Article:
The Projects within this Center study the interplay between Ectromelia virus (ECTV), the causative agent of mousepox (the smallpox of the mouse), and its natural host, the mouse. The interplay between ECTV and the immune system of the host can take place at many different levels. It can occur at a tissue level, in which release of immune mediators such as type I interferons alter infection in the skin (Project 1) or lymph node, spleen and liver (Project 2) by ECTV., It can also occur at the cellular level, in which immune cell infiltration and interaction with ECTV infected cells will alter virus replication and spread (Project 1, 3). Finally, it can occur at an intracellular level, in which the trafficking of internalized ECTV, and the endocytic routes used during ECTV infection, can alter the mechanisms by which the immune system senses infection (Project 3 + Aim 2 of this Core). This Core (C) will allow the visualization of all of these events, by providing timely, cost-effective and expert histology and microscopy support for all three Projects within the Center. The equipment and expertise that will be provided by this Core are aimed at reducing the startup time and degree of expertise that would be necessary for individual users if they were required to design and execute experiments and image processing. In addition, the Core will allow imaging of live virus in Biosafety Level 2 containment, which is not possible in shared facilities. In addition to providing support for all three Projects, Aim 2 of this Core will investigate an area of research that bridges areas of investigation in Projects 1 and 3, namely the endocytic processes involved in ECTV internalization and infection, and the presentation of virus-derived components in complex with MHC Class II. Thus, the Core will enhance both the scientific capabilities of the Center and will foster interactions between the individual Projects.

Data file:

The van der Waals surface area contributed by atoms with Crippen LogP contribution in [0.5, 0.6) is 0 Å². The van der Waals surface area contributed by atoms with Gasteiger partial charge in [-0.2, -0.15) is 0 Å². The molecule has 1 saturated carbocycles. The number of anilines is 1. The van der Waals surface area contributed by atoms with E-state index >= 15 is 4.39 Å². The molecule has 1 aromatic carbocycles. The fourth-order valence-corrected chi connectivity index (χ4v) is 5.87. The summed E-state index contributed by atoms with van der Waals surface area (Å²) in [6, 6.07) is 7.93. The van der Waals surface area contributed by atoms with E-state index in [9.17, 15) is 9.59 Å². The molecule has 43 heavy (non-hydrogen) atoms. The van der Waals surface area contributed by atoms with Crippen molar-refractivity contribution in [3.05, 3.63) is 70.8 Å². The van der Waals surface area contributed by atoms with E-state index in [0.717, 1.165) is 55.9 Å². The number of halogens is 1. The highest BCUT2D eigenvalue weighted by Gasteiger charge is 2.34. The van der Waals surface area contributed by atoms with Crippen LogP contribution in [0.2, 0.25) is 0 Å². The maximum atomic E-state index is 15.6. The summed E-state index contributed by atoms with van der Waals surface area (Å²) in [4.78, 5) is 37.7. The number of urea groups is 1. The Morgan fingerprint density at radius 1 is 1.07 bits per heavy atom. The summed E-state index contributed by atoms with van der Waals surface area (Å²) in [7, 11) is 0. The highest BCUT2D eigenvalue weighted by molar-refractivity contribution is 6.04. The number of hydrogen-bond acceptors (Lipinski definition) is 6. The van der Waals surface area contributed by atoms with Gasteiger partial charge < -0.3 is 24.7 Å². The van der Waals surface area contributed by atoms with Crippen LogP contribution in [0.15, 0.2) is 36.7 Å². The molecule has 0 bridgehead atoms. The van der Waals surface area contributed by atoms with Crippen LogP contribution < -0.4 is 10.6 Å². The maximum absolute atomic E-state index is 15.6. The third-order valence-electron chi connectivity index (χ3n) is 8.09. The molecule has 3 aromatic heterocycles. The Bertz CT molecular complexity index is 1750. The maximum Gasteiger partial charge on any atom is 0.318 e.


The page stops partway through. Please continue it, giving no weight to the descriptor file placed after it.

Public Health Relevance

We anticipate that the insight we gain into the mechanisms that prevent a peripheral virus infection from spreading systemically will aid understanding^ of the ^mechanisms deployed against many viruses of importance to human and animal health such as Enterovirus (polio, cocksackie), Aphtoviruses (foot-andmouth disease), Rubivirus (rubella), Flavivirus (Yellow Fever, Dengue, West Nile), Rubulavirus (mumps), Morbillivirus (measles), Varicelovirus (chickenpox).

National Institute of Health (NIH)
National Institute of Allergy and Infectious Diseases (NIAID)
Research Program--Cooperative Agreements (U19)
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Research Institute of Fox Chase Cancer Center
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